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Why Allyship From White Hollywood Is Hard To Find

But a few come through…

Actor Joaquin Phoenix who happens to be the younger brother of the late River Phoenix, who found stardom early and tragically died in 1993, has succeeded in establishing his trajectory in honor of his revered older brother.

I was first mesmerized by his riveting performance opposite Nicole Kidman in Gus Van Sant’s stylistic dramedy, To Die For, and the same applause was given for his superb turn in the critically-acclaimed, Joker.

When it comes to who Joaquin Phoenix is outside his uncanny ability to breathtakingly absorb each character he takes on, there isn’t much to gather aside from his passionate pursuits as an animal rights activists and allegiance to a vegan lifestyle.

But that changed after a viral clip capturing his acceptance speech at this year’s BAFTA awards hit all the right notes with the community of creatives, who are constantly shut out from the prime opportunity of being ceremoniously feted in ways that match their more valuable counterparts.

Phoenix was gracious enough to put his upper-crust audience through the wringer with indisputable facts of systemic racism in an industry that is obstinately against the notion of being infected with the virus of inclusion.

When #OscarsSoWhite became the anthem for mandated diversity in the arena of entertainment, after the Oscar nominations that year, reflected the themes of whiteness that were replicated this year, there was the premature belief that public shaming from the maddened crowd would do the trick.

But the truth is that the only reason why we’ve been gifted with the recent avalanche of ambitious projects, that are infused with narratives that were discarded because of the fear of global rejection, is due to the salivation of white studio executives and investors, who are strategically positioned to reap the profits from creative disingenuousness.

Interesting that the winning formula of a diverse cast in blockbuster movies wasn’t palatable for positive reviews in 1998, but somehow in 2018, the previous attitude of negativity has been dismantled by the cultural phenomenon of Black Panther, with white Disney executives strutting all the way to the bank with shameless whiteness.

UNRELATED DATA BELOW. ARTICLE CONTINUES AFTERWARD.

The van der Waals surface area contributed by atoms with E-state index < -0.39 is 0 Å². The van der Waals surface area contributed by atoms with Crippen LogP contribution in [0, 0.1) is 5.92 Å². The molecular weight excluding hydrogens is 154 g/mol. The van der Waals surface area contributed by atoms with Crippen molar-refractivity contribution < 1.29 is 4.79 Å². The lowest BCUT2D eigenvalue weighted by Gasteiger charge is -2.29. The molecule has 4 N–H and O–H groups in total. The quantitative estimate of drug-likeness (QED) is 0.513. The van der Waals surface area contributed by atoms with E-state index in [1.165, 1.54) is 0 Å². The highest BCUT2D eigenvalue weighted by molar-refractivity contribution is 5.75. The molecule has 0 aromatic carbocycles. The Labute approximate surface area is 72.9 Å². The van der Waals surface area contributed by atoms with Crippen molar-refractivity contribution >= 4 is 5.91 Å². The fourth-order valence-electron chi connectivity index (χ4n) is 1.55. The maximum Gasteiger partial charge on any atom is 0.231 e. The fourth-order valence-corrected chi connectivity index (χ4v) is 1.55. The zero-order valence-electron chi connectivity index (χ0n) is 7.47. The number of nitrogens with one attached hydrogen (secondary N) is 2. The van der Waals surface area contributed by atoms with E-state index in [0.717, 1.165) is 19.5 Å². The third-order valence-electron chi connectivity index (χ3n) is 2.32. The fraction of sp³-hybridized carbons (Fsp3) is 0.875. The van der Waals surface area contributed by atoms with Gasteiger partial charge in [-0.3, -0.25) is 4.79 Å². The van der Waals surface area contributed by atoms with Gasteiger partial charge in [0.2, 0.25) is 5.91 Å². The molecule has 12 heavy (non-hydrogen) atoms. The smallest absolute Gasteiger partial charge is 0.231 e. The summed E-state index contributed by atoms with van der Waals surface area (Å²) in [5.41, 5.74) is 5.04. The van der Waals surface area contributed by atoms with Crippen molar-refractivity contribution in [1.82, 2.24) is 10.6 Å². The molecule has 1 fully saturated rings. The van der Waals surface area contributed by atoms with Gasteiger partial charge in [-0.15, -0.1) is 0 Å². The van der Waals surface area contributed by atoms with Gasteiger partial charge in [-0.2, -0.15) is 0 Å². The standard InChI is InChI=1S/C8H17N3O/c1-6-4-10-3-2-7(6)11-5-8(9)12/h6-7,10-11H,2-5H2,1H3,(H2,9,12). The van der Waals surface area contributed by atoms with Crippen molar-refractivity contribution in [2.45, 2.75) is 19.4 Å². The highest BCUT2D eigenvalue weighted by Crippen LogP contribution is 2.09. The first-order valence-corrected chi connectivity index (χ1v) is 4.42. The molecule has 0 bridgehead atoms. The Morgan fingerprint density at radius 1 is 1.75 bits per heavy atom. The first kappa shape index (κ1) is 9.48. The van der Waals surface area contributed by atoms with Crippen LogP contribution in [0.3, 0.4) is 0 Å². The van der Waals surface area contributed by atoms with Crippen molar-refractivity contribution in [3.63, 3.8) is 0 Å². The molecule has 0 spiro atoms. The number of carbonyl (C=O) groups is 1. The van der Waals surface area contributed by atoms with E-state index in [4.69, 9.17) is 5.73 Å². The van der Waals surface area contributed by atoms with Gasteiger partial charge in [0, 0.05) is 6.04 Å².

Phoenix did a masterful job laying out the basic indecency of an industry that has been very good to him, and very foul to actors of color, particularly Black actresses, who continue to suffer the worst of the mistreatment, based on our undesirability as love interests.

Black actors don’t seem to have a terrible time getting hired, even when they are as dark as night. And when the parts dry up in white-centric markets like Europe, where racism is a non-negotiable infliction, heading to the States is the next phase for transitioning careers.

But as a whole, Hollywood, and the various arms of white-owned interpretations, are purely motivated by the principle of retaining the power that dictates the viability of white ingenues, and white male superstars, who have to always dominate the handful of Black contenders, who have to appeal specifically to white audiences.

That blueprint can’t be stretched to accommodate the evolving template of performers and creatives who work even harder for the recognition that never fails to pass them by.

However, while we debate the unlikelihood that the affecting speech Phoenix unleashed on mostly white and bored observers, decked out in million dollar costumes, will have the impact to garner major revisions in the realm of equality, we can’t downplay the significance of his allyship.

When white folks beg for guidance in the action of tangible alignment, the answer always recalls how tendencies shift when you’re faced with the blatancy of your privilege, at the expense of the population that has to bear the brunt of willful exclusion across the board.

Some opt to pretend that their whiteness is a noble status that can’t be helped or is beyond their interference, while others like Phoenix who hasn’t been known for speaking out against injustice levied on people of color in the past, make the bold decision to maximize star power for the sake of calling out normalized dysfunction.

British cinema follows a similar method of casting as the notoriously white French cinema, as evident in the glitzy rosters of the illustrious Cannes Film Festival, that incidentally became the venue for a timely protest in 2018, by a collective of Black actresses who railed against the longstanding racism in French cinema.

When we take a stand and proclaim our unwillingness to blissfully ignore the warning signs of problematic cultures, it’s the dignified and unwavering approach to exposing the ugliness that keeps getting prettied up with temporary bandages that fall off.

Joaquin Phoenix did what he had to do with his moment in the spotlight, and it sent the clear message of his allyship, which was received and understood by targeted receivers.

His good deed won’t automatically move the needle forward with impressive results in record time, but it demonstrates what happens when pampered white celebrities dare to read out the reasons why the Oscars and BAFTA awards remain devoted to “white-only.”

Those actions do matter.

Juggling Wordsmith. I have a lot to say!

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